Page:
Music

Never Heard of 'Em

Never Heard of 'Em: Neutral Milk Hotel

Anna Minard claims to "know nothing about music." For this column, we force her to listen to random records by artists considered to be important by music nerds.

NEUTRAL MILK HOTEL

In the Aeroplane Over the Sea
(Merge)

Listening to this album was weird because I'd heard it before. But not like I heard it a while ago and didn't listen carefully. I've heard it because I hang out with a lot of people who make music, and it turns out they all adore Aeroplane. For the last six months or so, I've heard these songs played and sung by friends—on guitars and a cappella, alone and in two-part and three-part harmony, in public and in my living room and in basements. It's a musical currency that they've all been loving and trading for a decade, and I only just found out.

Recently, I was on a long road trip, listening to music for endless meandering highway hours, and I came across Aeroplane on a beat-up old iPod. On a whim, I pressed play. (Actually, first I asked permission, and the driver asked me if I was sure—I could listen to it for the first time only once, and was I ready for that to be now? I was.) Outside were miles of pointy trees and bluish-tinted mountains and some body of water I don't remember. It was evening, so the light slanted sideways in pale yellow sheets. It was the end of a trip back from somewhere dusty and hot and so dry we got nosebleeds, and we were marveling at the slow and welcome embrace of this damp, lush, fecund ghost world that is home.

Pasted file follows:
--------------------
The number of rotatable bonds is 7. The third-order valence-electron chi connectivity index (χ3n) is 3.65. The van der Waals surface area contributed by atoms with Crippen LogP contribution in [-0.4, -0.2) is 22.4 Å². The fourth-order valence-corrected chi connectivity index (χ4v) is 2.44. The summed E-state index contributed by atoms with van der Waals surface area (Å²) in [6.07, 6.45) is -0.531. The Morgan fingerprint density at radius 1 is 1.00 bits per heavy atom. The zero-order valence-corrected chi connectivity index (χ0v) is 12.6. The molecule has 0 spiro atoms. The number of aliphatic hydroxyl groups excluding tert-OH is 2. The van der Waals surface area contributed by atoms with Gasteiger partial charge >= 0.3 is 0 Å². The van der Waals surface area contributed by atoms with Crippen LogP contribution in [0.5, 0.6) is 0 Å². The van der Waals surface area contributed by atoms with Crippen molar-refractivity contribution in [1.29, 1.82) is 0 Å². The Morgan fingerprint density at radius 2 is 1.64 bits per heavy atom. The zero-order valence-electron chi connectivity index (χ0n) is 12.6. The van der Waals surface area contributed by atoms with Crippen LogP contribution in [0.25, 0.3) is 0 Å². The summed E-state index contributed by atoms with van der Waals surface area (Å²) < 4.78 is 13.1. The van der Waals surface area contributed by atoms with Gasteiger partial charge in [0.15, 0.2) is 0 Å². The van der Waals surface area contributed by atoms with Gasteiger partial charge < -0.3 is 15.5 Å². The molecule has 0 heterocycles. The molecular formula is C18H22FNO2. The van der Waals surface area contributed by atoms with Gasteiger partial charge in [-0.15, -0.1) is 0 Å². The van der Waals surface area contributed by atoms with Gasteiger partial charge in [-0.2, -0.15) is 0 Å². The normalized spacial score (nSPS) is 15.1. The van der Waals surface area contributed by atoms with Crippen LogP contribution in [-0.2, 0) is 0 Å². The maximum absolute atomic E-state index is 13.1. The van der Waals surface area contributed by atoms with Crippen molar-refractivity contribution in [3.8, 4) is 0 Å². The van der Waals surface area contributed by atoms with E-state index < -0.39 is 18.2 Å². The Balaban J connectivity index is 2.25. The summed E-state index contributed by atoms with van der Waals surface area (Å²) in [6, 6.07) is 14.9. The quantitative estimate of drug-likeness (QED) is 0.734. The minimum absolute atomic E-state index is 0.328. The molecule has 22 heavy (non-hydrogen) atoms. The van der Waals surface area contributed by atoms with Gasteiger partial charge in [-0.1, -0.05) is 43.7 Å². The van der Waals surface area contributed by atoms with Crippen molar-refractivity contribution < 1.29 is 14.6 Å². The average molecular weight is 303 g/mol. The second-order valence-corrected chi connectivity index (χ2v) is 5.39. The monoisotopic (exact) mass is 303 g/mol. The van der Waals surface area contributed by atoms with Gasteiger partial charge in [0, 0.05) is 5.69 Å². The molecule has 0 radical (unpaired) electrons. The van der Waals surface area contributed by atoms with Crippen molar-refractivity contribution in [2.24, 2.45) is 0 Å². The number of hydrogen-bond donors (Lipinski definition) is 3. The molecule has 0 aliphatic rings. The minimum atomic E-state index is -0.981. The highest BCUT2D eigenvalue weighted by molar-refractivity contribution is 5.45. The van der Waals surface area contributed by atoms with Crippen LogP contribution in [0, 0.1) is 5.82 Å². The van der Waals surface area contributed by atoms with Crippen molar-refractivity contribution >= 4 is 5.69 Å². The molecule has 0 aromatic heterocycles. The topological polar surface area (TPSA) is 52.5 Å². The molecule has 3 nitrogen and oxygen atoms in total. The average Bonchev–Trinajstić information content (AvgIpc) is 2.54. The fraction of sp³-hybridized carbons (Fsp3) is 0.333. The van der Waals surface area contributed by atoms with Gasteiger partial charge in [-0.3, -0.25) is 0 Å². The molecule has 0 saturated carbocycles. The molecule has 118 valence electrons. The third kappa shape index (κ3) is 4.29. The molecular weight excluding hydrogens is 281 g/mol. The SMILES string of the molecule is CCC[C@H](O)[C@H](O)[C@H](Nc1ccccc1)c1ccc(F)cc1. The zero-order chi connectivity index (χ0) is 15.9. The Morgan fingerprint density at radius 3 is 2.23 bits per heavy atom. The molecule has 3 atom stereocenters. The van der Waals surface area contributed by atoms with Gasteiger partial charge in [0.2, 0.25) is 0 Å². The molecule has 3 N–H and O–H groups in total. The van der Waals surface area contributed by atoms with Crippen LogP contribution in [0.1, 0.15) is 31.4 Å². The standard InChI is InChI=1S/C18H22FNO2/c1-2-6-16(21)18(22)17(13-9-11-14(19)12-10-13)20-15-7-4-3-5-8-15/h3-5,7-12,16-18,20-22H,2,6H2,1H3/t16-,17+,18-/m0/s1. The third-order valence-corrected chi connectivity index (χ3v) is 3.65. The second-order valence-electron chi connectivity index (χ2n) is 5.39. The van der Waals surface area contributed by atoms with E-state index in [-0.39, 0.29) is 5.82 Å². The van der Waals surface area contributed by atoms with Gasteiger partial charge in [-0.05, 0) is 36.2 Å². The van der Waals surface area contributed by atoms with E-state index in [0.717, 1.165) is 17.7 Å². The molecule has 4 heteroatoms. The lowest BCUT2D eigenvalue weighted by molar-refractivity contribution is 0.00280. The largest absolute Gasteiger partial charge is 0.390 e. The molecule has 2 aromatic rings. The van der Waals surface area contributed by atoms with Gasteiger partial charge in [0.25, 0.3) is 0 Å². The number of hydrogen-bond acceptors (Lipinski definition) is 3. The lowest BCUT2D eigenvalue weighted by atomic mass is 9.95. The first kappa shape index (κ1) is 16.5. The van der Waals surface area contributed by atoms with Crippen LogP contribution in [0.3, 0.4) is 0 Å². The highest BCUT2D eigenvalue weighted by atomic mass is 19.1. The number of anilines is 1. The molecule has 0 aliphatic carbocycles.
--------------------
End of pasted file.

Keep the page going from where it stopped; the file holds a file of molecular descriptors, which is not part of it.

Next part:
Even with all the affection I had already for these songs, and the awe bestowed on them by my friends, I felt unwarned, unprepared for the way it got inside me. It felt both private and universal, just for me and also uniting me with everyone I've ever known. Like meeting your time-traveling self from the future at the same moment you meet the person you'll love forever, like looking down on yourself through a telescope—no, a telescopic kaleidoscope, from miles in the air. The words I knew, but the voice I didn't. And no one told me there would be HORNS! I die for horns.

I felt vulnerable, flayed open, trans­parent. When we got to "In the Aeroplane Over the Sea," I had to put on sunglasses and casually look out the window so the driver wouldn't see me cry and cry. "And one day we will die/And our ashes will fly from the aeroplane over the sea/But for now we are young/Let us lay in the sun/And count every beautiful thing we can see" completely undoes me. And oh, "Communist Daughter," what are you made of?

Now I've been listening to it all week, its flames and ashes, fingers and spines, mountains and gardens, screams and whispers. I get it now. I get it.

I give this a "no, no, I just got something in my heart, I mean MY EYE" out of 10. recommended

 

Comments (13) RSS

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13